A few months ago, my beloved Garmin 910 finally went to Tech heaven. Over the past 6 years, we’ve had many many miles together. We’ve shared triumphs, pain, suffering and plenty of exhilaration together. But….at $150+ to fix, it just wasn’t worth saving her (him?). It wasn’t a big deal, as a lifelong athlete I can easily read my body and know my exact paces and efforts within a 3 minute range between “this is as fast as I can go without puking range” and “I’m running so slow it hurts to move range.” I had no races on my schedule, so for the past few months swims/bikes/run were happening sans GPS watch. It really wasn’t a big deal. But then in swoops my amazing sponsors at Trigger Point Performance Therapy https://www.tptherapy.com/, (YAY!) with a large discount for a brand new Garmin. SCORE!
After doing the research, I decided on the Garmin 920…that looong battery life was the clear cut winner. The box arrived late last night and first thing this morning, it’s on my wrist all set up and ready to go. The run session was an easy 3.5 mile loop around my neighborhood done at a 1 minute run/ 30 second walk. The only goal: keep my heart rate low and the run easy. I hit “enter” on the watch…and off we go. First minute starts and WOAH….do you see my new watch? Wow. It’s super light. Woah. Am I really running that slow? I can’t be running THAT slow. I better lay off those cookies. Why is my HR so high? Well of course it’s high…you’ve been eating to many cookies. And then…walk break for 30 seconds. 30 seconds goes by, 60 seconds, 90 seconds…what the heck, clearly this watch is broken! I stop the session and learn that I set the intervals for 1 minute run, 30 minute walk. Ok, no big deal. Re-set the watch. Then I learn that I hit a long distance PR of .25 mile at a 13:18 pace….and I’ve earned a SEVEN hour recovery window. WHAT! SEVEN hours to recover after running .25 miles?!?! Obviously we got this relationship off on the wrong foot. Did I forget to tell you that I’m an Ironman and an UltraRunner, who holds a 4 year degree in Exercise Physiology. Did I? Because seriously, my recovery time after running .25 miles at a 13:18 pace doesn’t take 7 hours! At this point, you and I are clearly not understanding each other.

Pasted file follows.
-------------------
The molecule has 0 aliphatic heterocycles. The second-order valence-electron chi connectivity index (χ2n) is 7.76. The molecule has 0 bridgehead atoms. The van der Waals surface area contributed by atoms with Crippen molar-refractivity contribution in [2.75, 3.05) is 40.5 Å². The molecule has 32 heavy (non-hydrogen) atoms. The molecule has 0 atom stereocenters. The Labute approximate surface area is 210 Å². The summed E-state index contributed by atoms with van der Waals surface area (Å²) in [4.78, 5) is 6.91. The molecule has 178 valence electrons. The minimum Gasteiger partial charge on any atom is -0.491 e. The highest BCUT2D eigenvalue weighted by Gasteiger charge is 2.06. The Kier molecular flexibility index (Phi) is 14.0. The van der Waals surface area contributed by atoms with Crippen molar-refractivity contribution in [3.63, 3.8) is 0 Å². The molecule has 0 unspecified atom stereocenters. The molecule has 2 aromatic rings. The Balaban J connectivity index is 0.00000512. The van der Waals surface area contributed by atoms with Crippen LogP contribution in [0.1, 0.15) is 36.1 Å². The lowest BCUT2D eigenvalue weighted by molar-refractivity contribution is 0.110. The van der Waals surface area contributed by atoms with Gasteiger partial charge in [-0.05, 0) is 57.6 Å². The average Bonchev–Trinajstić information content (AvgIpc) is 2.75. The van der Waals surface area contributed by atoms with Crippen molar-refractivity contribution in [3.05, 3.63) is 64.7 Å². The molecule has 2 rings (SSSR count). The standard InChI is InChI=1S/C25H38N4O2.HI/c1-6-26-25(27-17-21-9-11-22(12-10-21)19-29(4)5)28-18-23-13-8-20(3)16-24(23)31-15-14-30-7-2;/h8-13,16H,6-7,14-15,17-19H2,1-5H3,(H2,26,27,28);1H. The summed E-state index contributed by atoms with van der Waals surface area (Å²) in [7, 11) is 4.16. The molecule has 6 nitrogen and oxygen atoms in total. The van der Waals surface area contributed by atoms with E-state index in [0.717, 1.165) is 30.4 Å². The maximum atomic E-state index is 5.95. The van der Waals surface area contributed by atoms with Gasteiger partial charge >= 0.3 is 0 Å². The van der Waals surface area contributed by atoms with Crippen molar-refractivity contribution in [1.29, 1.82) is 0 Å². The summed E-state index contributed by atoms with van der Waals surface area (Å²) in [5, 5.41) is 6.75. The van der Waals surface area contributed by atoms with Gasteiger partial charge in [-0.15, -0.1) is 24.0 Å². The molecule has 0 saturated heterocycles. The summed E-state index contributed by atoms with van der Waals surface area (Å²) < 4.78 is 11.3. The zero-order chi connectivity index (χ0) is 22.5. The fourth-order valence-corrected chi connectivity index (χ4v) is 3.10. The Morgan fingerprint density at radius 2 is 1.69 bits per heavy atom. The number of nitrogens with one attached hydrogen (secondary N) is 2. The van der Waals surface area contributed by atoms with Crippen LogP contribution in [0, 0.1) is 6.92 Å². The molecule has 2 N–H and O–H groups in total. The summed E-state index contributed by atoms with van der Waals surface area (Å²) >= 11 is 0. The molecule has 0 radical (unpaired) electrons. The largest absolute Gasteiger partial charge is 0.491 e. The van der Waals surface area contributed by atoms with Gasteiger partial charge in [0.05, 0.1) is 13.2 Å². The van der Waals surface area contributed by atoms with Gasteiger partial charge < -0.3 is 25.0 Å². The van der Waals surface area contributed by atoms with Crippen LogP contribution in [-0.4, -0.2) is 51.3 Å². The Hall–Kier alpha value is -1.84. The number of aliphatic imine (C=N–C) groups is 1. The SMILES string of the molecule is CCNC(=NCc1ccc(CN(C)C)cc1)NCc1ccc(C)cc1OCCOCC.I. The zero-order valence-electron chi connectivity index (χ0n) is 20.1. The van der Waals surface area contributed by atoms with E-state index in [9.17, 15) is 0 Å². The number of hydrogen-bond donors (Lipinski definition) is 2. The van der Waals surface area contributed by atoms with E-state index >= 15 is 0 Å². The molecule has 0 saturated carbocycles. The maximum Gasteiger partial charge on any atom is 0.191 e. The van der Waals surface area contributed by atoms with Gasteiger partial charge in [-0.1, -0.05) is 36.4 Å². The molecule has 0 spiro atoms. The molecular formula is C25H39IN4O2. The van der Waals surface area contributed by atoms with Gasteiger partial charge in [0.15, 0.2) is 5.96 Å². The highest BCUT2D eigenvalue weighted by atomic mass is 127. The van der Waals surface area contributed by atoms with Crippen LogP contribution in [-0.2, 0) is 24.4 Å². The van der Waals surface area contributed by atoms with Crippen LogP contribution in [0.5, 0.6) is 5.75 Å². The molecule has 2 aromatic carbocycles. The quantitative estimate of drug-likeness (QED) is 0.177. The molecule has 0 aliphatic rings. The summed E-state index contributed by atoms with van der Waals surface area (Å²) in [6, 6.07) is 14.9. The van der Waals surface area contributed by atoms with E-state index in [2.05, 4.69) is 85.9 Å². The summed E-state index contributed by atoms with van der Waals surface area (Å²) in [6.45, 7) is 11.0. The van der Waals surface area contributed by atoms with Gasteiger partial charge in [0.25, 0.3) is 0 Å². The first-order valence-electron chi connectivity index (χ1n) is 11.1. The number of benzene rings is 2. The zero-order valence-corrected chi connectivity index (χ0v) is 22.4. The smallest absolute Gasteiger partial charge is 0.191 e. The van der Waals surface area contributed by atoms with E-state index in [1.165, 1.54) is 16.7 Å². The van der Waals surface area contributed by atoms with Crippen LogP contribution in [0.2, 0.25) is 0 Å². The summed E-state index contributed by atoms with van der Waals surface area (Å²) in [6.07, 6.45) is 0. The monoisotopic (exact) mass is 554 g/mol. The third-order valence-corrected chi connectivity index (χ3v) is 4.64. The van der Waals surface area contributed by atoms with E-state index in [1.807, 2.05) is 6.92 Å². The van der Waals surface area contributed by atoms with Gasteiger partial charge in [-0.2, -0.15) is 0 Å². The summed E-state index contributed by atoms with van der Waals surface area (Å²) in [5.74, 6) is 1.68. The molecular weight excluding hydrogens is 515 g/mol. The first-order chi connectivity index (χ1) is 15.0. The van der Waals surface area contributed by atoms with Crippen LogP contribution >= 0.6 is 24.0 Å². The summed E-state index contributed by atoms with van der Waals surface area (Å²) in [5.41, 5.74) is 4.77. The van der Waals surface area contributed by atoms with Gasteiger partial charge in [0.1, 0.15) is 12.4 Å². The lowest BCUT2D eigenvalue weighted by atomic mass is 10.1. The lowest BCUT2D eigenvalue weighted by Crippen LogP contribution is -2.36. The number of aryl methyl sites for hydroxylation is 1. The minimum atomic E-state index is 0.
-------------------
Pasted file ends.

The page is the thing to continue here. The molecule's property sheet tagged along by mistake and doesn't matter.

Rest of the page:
Let’s try this new relationship again. Off we go for another run. Don’t look at the fancy screen. Don’t look at the screen. DON’T LOOK AT THE SCREEN. DAMN! I looked at the screen. I can’t be that slow. why am I so slow? my heart rate is already so high. it’s hot out. holy cow it’s hot out. why do I live in florida? how many miles did i run-only 1 mile! how many miles do I have left? 2.5 miles left?! that might as well be a marathon. WHY is it telling me i’m running so slow. i seriously have to lay off the cookies. and the ice cream. when is my next race? how many miles is it? it’s an ultra. good grief an ultra. i need to get my heart rate down if I’m going to run an ultra. why is my heart rate not going down…i can’t run any slower! and for the love of all things amazing WHY is florida so damn HOT. can we move to colorado? or alaska? This heart rate strap is trying to kill me. it’s trying to kill me! WHY is it so tight. I can’t breath. it’s so tight. Need air NOW.
And there it went on and on for another 30 minutes. All from simply looking down at the data screen. What is it about data that makes the average athlete go insane? Why can’t we just…run? Run fast. Run slow. Run easy. Run Hard. Learn to read the internal cues of your body. Enjoy the run and let your mind wander or focus, but leave that decision up to you and not the watch. Truth be told, I love the GPS watch and this Garmin 920 is amazing…and she’ll be saved for the harder workouts where the details truly are in the data. Where the details are in the data. For everything else, I plan on listening to the birds singing and to the internal cues that have allowed me to stay in the game and be a lifelong athlete. Cheers to the Rise, and the Fall, of the modern day GPS watch.